Theme: Divergent policies and threat perceptions in the US and the EU concerning the Muslim world, as well as differences in strategic culture and historical experience, make transatlantic cooperation less relevant than is required by current challenges.Summary: Radicalisation processes affecting Muslim individuals and groups are inevitably related to the political and economic situation in the Middle East. This makes them, to a large extent, reversible. Islamism is becoming an ideology of resistance in different parts of the world. The more the focus is placed on religion rather than politics to explain Middle Easterners’ discontent with authoritarian rule and Western foreign policies, the more democracies run the risk of validating the discourse of Islamist radical ideologues in the sense that it is religion that separates us from them. The US and the EU have many similar strategic interests in the Middle East and North Africa. However, differences in strategic culture and historical experiences still continue to affect transatlantic perceptions, priorities and approaches towards the region.
Analysis: Since the beginning of the current decade, international relations and domestic politics in North America and Europe have been marked by a growing threat perception linked to the radicalisation of Muslim individuals and groups world-wide. Although 9/11 was a turning point, the ‘clash of perceptions’ had been building up for decades between people belonging to Western and Muslim cultures, but also among those of the same cultural background.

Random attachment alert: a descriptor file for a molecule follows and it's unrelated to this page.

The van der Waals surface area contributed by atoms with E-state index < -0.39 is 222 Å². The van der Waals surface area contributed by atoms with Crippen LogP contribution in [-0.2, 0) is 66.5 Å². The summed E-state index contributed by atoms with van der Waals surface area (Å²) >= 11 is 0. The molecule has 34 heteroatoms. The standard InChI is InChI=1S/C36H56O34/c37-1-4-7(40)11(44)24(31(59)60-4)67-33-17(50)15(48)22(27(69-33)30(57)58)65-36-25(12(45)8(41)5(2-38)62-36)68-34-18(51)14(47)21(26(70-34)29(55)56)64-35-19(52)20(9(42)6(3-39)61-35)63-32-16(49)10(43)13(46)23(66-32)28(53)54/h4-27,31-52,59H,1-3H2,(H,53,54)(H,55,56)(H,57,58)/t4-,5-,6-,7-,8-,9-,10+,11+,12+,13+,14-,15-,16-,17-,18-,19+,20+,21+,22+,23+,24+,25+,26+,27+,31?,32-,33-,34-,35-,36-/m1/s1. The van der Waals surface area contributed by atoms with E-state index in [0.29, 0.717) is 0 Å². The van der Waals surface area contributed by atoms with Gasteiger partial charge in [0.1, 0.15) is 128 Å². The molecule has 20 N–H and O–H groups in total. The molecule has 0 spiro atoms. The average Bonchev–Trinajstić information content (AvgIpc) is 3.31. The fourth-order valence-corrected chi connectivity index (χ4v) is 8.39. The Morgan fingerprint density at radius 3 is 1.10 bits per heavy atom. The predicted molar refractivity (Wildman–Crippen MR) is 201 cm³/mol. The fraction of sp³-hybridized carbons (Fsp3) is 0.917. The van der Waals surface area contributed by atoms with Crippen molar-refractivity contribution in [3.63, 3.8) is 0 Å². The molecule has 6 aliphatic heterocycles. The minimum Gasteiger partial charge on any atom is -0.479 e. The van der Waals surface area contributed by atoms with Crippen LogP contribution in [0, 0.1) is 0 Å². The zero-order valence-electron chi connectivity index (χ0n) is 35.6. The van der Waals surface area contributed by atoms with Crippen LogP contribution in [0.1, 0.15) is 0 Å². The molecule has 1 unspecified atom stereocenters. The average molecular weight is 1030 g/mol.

Radicalisation processes are inevitably related to the political and economic situation in the Middle East. This makes them, to a large extent, reversible. Factors such as the persistent climate of conflict, the absence of prospects for a lasting peace, the accumulated frustration and rage caused by the population’s unmet expectations, the continuation of authoritarian rule and the foreign policies of Western powers are used by radical ideologues to feed a solid narrative of exclusion and confrontation. The little interest shown by authoritarian regimes –including Arab ‘moderates’– in promoting critical thinking and the respect for diversity has solidified the radical narrative by which the West is responsible for all that is wrong with the region.
Over the past four years, the Middle East has been suffering a constant deterioration in regional security and stability, as well as in the domestic conditions of the various countries. Tension is growing rapidly and the region may well be approaching an explosive summer. The effects of such a climate are felt beyond the region. Events in the Middle East are connected to the radicalisation of Muslim individuals and groups in other parts of the world, including Western countries. Projections do not give many reasons for optimism. Demographic imbalances, unemployment and underemployment, authoritarian rule, ethno-sectarian power struggles, absence of peace and radicalisation processes will continue to shape the region in the predictable future.